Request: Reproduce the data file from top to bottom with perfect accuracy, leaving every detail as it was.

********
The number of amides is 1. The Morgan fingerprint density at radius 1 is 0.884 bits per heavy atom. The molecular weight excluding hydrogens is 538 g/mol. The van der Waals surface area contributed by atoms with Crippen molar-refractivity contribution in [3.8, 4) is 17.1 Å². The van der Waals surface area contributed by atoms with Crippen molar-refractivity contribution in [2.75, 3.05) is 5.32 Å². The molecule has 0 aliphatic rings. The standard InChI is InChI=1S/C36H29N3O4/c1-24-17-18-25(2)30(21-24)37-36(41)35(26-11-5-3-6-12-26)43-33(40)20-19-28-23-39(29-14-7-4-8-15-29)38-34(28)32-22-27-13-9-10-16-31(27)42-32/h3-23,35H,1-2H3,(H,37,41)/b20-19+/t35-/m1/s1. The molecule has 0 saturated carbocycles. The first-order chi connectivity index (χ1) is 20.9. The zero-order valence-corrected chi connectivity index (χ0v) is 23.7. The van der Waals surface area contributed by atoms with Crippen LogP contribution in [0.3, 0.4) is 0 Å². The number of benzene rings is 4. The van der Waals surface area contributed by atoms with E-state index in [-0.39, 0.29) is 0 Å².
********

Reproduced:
The number of amides is 1. The Morgan fingerprint density at radius 1 is 0.884 bits per heavy atom. The molecular weight excluding hydrogens is 538 g/mol. The van der Waals surface area contributed by atoms with Crippen molar-refractivity contribution in [3.8, 4) is 17.1 Å². The van der Waals surface area contributed by atoms with Crippen molar-refractivity contribution in [2.75, 3.05) is 5.32 Å². The molecule has 0 aliphatic rings. The standard InChI is InChI=1S/C36H29N3O4/c1-24-17-18-25(2)30(21-24)37-36(41)35(26-11-5-3-6-12-26)43-33(40)20-19-28-23-39(29-14-7-4-8-15-29)38-34(28)32-22-27-13-9-10-16-31(27)42-32/h3-23,35H,1-2H3,(H,37,41)/b20-19+/t35-/m1/s1. The molecule has 0 saturated carbocycles. The first-order chi connectivity index (χ1) is 20.9. The zero-order valence-corrected chi connectivity index (χ0v) is 23.7. The van der Waals surface area contributed by atoms with Crippen LogP contribution in [0.3, 0.4) is 0 Å². The number of benzene rings is 4. The van der Waals surface area contributed by atoms with E-state index in [-0.39, 0.29) is 0 Å².